March Madness 16 - Winners & Losers
by Bob Williams
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March Madness. The Road to the Final Four. Whatever you call it, the annual NCAA College Basketball tournament captivates millions of sports fans every year. It also pulls in millions more who aren’t basketball fans per se, but get hooked into the drama and competitive stories of the tournament.
The tournament is the Holy Grail for those who look forward to the annual American phenomenon of the Office Pool. There are countless variations, of course, from just-for-fun pools to legal wagering on various angles of the competition – such as what seed number will win the tournament?
The first round got started March 17, and the first round was beset with upsets.
California, Arizona, Baylor, Texas, West Virginia, Purdue, Seton Hall and Michigan State all felt the sting of being sent home in the first round by teams ranked far below their status.
Since then, the rankings have been more on-target, although Kansas may have a different idea about Villanova after the Jayhawks, seeded No. 1 in the South, got topped by No. 2 Villanova, sending the Wildcats to the Final Four.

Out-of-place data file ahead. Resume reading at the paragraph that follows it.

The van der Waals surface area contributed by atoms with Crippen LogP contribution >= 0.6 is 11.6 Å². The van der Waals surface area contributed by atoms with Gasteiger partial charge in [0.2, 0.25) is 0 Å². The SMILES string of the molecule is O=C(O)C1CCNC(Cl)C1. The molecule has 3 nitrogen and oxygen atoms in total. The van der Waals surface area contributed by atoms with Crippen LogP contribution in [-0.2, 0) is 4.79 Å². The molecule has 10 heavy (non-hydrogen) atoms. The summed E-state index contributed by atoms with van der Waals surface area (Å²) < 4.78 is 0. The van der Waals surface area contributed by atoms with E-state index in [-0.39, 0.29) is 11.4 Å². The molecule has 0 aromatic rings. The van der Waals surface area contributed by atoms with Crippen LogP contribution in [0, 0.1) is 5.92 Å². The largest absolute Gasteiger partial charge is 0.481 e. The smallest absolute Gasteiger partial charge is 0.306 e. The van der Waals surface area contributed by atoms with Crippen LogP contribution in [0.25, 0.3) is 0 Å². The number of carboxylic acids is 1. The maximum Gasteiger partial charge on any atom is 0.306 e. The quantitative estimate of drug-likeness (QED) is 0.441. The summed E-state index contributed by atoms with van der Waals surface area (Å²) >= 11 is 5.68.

On April 2, it’s Villanova vs. Oklahoma; and North Carolina (our sentimental favorite) going against Syracuse. The winners play for all the beans on April 4.
Which leads us to mention another aspect of March Madness: Reporting the effects of your good fortune – or of your misplaced enthusiasm. Any way you slice it, any gambling proceeds are subject to income tax.
If you get a Form W-2G from the gaming organization, you should use the W-2G form in our online software. Make sure you enter the numbers in Box 1 of the printed form into Box 1 of the online form, and so on.
If your winnings were not reported on a W-2G, you should use Form 1040 – Income instead. Click the Review button at top left in your return, scroll down to the federal forms search box, and type in “1040 – Income.” You can select the form in the pop-up menu, and enter your numbers in the Gambling Winnings field on line 21.
For those bitten by the Upset Bug, the IRS allows you to claim your gambling losses – but only to a point. Gambling losses belong on 1040.com’s Other Misc. Deductions screen. But remember that gambling (or gaming) losses can be taken only to the extent of your winnings. So if you came up empty on the office pool, there’s not much you can do to recoup.
So warm up those nachos, ice down an extra round of drinks and get the rumpus room arranged for maximum viewing of that big-screen TV. May the best team win!
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